Analysis of myth-busting
Over on Radical bi there is a very sophisticated analysis of the kind of myth-busting people generally do on websites and other information about bisexuality.
Generally speaking we tend to collect together biphobic myths (bisexual people don’t exist, bisexual people are greedy, bisexual people need to make their minds up, bisexual people choose to be bisexual) and provide evidence why these are wrong. Radical bi argues that we may do this to try to make bisexuality more palatable to dominant, mainstream culture. Perhaps it would be more radical to acknowledge the ways in which bisexuality does challenge the current status quo and find new, more celebratory, ways of responding to these myths.
For example, rather than countering the myth that bisexual people are confused, we could celebrate the capacity of bisexual people to embrace uncertainty, and also we could celebrate the doubt that bisexuality raises about current dominant ways of conceptualising sexuality (that it is all about gender of attraction, and that there are only two possible sexualities).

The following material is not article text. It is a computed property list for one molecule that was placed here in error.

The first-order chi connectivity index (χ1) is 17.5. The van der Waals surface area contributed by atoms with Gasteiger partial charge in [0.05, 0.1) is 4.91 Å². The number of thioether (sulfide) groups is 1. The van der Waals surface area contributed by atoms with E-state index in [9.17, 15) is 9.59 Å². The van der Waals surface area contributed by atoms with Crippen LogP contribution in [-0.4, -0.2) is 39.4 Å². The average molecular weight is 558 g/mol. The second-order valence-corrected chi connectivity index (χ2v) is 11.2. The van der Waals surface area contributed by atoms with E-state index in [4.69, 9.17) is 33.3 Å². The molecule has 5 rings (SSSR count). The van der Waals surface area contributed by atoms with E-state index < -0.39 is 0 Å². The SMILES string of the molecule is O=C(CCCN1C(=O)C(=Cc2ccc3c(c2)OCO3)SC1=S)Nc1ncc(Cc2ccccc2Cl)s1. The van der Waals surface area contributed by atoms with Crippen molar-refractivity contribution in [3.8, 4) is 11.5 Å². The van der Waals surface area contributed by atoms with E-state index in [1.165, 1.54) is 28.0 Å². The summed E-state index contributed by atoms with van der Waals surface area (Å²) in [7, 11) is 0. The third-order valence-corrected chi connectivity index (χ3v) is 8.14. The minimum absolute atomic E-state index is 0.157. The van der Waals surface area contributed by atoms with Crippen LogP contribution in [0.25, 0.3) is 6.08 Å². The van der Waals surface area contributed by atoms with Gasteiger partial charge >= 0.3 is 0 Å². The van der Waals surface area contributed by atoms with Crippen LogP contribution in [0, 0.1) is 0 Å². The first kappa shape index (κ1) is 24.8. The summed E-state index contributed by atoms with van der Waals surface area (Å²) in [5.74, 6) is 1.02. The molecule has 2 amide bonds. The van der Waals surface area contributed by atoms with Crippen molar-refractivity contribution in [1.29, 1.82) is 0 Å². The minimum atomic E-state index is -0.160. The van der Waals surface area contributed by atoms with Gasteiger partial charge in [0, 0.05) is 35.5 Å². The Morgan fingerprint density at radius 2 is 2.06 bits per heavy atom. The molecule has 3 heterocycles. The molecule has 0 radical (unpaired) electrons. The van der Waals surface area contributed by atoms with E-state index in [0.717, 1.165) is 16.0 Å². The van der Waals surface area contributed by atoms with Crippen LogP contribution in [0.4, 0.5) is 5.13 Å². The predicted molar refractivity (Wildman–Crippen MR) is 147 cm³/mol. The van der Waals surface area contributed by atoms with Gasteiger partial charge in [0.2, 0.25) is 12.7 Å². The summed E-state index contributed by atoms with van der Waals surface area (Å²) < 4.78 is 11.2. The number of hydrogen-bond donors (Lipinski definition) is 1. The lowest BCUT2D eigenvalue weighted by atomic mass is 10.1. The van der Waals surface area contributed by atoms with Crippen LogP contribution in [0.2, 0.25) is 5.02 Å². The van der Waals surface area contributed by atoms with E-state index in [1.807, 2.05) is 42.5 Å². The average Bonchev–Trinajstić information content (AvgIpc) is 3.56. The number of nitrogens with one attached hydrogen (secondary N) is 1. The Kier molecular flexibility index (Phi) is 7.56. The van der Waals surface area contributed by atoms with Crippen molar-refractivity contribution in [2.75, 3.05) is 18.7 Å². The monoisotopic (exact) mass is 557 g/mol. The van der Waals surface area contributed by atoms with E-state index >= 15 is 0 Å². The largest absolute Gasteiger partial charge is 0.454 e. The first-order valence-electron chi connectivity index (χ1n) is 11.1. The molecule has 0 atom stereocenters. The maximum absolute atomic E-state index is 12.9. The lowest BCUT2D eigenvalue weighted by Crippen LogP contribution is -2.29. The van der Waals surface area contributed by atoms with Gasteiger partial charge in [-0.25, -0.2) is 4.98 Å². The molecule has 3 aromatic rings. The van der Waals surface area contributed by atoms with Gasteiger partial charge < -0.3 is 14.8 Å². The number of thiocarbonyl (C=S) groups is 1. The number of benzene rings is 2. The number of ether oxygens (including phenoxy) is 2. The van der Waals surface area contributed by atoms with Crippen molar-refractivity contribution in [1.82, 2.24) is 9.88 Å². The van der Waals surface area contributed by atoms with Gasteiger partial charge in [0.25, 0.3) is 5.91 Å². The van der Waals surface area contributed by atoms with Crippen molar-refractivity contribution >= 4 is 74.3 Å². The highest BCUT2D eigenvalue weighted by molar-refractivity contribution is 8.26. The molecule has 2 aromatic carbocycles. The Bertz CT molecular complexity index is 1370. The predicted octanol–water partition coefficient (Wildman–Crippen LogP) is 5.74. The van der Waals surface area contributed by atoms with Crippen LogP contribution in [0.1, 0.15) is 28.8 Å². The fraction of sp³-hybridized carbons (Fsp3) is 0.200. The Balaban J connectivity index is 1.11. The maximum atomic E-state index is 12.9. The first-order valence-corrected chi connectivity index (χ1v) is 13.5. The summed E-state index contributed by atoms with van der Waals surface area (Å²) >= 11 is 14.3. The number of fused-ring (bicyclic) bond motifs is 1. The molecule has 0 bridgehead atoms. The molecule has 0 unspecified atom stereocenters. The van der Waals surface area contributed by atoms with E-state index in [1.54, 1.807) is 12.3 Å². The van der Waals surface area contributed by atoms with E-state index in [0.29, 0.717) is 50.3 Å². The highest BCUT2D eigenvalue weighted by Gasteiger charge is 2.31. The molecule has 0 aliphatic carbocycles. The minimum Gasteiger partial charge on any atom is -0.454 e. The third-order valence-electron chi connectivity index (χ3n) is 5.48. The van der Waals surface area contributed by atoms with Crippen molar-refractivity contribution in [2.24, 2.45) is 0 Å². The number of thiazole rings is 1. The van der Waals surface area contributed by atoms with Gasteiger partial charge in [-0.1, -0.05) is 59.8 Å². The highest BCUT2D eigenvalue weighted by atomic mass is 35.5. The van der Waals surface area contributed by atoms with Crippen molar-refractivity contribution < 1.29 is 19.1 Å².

We still feel that there is space to challenge some of the myths which circulate about bisexuality, but it is definitely also useful to ask ourselves where these myths are coming from, who we are speaking to when we challenge them, whether simply dismissing them may reinforce them in some ways, and whether there are other ways to creatively engage with them.